Having gone into Sunday's showpiece at The Oval as underdogs, Pakistan produced a sensational all-round performance to comprehensively defeat their great rivals by 180 runs and win the 50-over event for the first time. But they turned it around in style as they topped South Africa (19 runs via D/L method), and Sri Lanka (three wickets) to enter the semi-finals where they got the better of hosts England by eight wickets.
Amir, whose career was almost ended on the other side of London's River Thames by a ban and jail sentence for his involvement in a spot-fixing scan during a 2010 Test at Lord's, made a brilliant comeback after a back spasm forced him out of the semi-final victory over England.
Opener Fakhar Zaman, playing only his fourth One Day International, mixed fearlessness with sensibility and smashed 114 from just 106 balls to help his team post a mammoth 338 on board.
Pakistan pace spearhead Mohammed Amir broke the backbone of the Indian batting line-up and laid the foundation for his team's historic win.
"Fakhar is a great impact player, he played like a champion batsman". Virat Kohli's wicket early is key as shown in their only loss this tournament was off the back of Kohli's only duck of the tournament.
"It says a lot about his personality ... but what I do know is that Mohammad Amir is a big-match player". Despite Hardik Pandya's 76 from 43 deliveries down the order, India could not rebuild after Amir's brilliance, and were beaten by 180 runs.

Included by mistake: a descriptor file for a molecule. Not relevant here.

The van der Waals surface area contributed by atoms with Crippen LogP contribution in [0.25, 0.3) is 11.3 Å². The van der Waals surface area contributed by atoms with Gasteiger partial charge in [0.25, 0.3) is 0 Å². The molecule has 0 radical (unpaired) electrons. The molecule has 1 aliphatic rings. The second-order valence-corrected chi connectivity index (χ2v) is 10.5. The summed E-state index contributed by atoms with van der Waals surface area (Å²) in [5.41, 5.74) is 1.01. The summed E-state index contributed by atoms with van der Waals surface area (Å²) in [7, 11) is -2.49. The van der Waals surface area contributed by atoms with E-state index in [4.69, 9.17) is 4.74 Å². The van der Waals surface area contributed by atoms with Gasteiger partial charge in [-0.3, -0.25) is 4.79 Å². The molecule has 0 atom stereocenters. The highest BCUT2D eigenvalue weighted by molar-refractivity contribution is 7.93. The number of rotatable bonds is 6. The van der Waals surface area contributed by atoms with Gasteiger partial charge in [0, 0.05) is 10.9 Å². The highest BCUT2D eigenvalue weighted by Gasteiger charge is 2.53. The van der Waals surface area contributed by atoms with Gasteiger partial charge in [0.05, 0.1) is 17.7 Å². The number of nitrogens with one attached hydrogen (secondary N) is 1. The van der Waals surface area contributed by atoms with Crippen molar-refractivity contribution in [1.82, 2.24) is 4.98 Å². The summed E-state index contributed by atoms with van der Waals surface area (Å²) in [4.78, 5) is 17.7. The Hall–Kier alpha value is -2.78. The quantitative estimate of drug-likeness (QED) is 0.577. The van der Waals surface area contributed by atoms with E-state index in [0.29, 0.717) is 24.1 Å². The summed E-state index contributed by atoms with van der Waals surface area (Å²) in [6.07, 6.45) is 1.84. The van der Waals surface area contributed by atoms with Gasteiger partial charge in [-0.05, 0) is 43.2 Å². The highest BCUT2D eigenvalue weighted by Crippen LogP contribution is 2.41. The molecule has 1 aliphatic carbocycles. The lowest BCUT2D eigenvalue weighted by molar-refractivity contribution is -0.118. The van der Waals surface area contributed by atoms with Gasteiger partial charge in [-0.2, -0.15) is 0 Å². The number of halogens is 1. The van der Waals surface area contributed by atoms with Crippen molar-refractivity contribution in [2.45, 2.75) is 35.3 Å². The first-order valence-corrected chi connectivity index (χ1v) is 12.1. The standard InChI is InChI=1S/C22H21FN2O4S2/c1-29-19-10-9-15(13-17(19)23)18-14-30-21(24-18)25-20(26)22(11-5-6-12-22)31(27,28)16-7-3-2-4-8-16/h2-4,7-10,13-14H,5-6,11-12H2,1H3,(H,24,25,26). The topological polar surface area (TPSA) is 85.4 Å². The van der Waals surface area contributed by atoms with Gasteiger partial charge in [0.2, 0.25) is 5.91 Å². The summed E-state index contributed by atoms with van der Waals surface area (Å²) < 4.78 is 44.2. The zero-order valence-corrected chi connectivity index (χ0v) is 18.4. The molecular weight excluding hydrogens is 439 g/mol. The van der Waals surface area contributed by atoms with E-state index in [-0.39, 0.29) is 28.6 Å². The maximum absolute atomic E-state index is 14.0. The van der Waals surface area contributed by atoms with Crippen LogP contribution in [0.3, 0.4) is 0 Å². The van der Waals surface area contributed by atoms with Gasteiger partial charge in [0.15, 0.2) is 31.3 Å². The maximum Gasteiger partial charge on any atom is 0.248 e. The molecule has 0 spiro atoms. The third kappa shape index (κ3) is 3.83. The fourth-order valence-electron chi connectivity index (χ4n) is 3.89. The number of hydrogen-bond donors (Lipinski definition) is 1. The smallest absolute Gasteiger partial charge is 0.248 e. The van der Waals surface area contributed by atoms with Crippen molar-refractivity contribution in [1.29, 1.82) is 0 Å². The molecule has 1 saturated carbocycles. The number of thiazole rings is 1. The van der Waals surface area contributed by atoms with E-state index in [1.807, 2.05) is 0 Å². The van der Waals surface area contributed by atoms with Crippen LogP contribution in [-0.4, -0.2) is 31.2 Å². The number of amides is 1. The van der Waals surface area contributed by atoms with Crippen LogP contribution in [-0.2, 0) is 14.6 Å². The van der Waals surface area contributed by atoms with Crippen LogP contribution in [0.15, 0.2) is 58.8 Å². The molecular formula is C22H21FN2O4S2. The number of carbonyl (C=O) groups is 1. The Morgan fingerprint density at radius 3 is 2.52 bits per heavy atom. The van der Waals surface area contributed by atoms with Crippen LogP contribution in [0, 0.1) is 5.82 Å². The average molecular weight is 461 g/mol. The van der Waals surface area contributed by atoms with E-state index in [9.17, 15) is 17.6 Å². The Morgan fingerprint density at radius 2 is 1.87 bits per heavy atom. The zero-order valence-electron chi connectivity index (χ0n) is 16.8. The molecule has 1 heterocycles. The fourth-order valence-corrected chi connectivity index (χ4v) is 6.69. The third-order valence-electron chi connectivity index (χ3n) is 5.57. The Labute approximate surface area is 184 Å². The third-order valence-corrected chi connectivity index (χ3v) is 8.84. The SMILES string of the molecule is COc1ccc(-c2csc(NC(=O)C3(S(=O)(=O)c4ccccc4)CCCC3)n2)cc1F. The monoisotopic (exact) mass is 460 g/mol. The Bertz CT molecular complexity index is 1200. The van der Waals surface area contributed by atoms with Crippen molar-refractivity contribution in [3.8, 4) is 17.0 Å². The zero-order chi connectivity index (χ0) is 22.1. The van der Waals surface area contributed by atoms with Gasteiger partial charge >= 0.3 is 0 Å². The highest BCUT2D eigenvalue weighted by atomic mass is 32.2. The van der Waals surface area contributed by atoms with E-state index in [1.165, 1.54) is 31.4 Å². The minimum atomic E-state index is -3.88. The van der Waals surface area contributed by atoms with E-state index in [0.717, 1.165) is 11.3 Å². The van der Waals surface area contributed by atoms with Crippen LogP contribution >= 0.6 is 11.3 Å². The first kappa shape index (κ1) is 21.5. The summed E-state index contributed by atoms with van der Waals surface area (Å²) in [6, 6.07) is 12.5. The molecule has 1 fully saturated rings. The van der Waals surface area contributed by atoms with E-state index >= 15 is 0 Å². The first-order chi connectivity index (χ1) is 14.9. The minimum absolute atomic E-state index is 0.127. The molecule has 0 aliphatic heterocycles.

Sarfraz was right to highlight one of the hurdles his side have overcome in recent times, with the country starved of global cricket since the terrorist attack on the Sri Lanka team bus in 2009 at Lahore that has left them playing nearly exclusively on neutral grounds. The resultant free-hit did not result in too many runs but the Pakistan openers launched an assault on the Indian bowlers after that.
Today's match was a one-sided affair, with Pakistan outperforming India in all three departments.
"It was about the team doing well and we have done well to be in the final", Kohli said.
"I am sure it will be a well-contested final", he said.
The collapse continued when left-handed opener Dhawan was caught behind off Amir by Sarfraz.
Leg-spinner Shadab took a wicket with his sixth ball when Yuvraj Singh (22) was lbw, although it needed a Pakistan review of an original not out decision. India were at the receiving end at The Oval, just as they were in Johannesburg in 2003 in the World Cup final against Australia, when they lost by 125 runs, which was the previous highest margin (in terms of runs).
Babar Azam joined Fakhar, who lofted Ravindra Jadeja over long-on for six and got to three figures by sweeping Ravichandran Ashwin to the boundary. The opening pair put on 128 runs before Azhar Ali was run out for 59 runs.